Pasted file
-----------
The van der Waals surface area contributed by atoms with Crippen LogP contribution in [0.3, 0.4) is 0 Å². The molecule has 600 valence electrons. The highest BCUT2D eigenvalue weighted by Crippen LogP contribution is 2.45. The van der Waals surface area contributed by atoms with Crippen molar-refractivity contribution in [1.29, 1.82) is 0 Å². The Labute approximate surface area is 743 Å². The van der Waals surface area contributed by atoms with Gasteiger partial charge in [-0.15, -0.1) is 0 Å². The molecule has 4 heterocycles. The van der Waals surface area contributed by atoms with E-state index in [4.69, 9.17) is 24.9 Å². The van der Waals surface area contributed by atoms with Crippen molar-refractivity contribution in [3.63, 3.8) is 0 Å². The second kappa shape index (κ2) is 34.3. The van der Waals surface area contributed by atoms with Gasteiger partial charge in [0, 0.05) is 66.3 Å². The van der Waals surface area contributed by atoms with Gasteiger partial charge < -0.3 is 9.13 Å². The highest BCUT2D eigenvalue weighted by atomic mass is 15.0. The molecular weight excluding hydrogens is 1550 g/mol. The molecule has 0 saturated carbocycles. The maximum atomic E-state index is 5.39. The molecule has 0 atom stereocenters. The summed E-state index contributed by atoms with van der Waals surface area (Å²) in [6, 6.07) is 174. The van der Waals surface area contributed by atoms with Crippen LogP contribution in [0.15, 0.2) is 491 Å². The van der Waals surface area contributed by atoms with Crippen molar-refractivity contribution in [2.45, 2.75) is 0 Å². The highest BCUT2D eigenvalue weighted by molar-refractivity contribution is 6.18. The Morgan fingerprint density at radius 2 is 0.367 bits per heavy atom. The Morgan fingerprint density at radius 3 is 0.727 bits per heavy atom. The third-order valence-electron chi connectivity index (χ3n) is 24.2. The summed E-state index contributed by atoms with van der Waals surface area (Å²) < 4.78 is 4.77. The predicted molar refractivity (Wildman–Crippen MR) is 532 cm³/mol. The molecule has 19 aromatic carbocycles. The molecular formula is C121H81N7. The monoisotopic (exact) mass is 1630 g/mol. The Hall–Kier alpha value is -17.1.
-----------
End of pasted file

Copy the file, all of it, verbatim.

The van der Waals surface area contributed by atoms with Crippen LogP contribution in [0.3, 0.4) is 0 Å². The molecule has 600 valence electrons. The highest BCUT2D eigenvalue weighted by Crippen LogP contribution is 2.45. The van der Waals surface area contributed by atoms with Crippen molar-refractivity contribution in [1.29, 1.82) is 0 Å². The Labute approximate surface area is 743 Å². The van der Waals surface area contributed by atoms with Gasteiger partial charge in [-0.15, -0.1) is 0 Å². The molecule has 4 heterocycles. The van der Waals surface area contributed by atoms with E-state index in [4.69, 9.17) is 24.9 Å². The van der Waals surface area contributed by atoms with Crippen molar-refractivity contribution in [3.63, 3.8) is 0 Å². The second kappa shape index (κ2) is 34.3. The van der Waals surface area contributed by atoms with Gasteiger partial charge in [0, 0.05) is 66.3 Å². The van der Waals surface area contributed by atoms with Gasteiger partial charge < -0.3 is 9.13 Å². The highest BCUT2D eigenvalue weighted by atomic mass is 15.0. The molecular weight excluding hydrogens is 1550 g/mol. The molecule has 0 saturated carbocycles. The maximum atomic E-state index is 5.39. The molecule has 0 atom stereocenters. The summed E-state index contributed by atoms with van der Waals surface area (Å²) in [6, 6.07) is 174. The van der Waals surface area contributed by atoms with Crippen LogP contribution in [0.15, 0.2) is 491 Å². The van der Waals surface area contributed by atoms with Crippen molar-refractivity contribution in [2.45, 2.75) is 0 Å². The highest BCUT2D eigenvalue weighted by molar-refractivity contribution is 6.18. The Morgan fingerprint density at radius 2 is 0.367 bits per heavy atom. The Morgan fingerprint density at radius 3 is 0.727 bits per heavy atom. The third-order valence-electron chi connectivity index (χ3n) is 24.2. The summed E-state index contributed by atoms with van der Waals surface area (Å²) < 4.78 is 4.77. The predicted molar refractivity (Wildman–Crippen MR) is 532 cm³/mol. The molecule has 19 aromatic carbocycles. The molecular formula is C121H81N7. The monoisotopic (exact) mass is 1630 g/mol. The Hall–Kier alpha value is -17.1.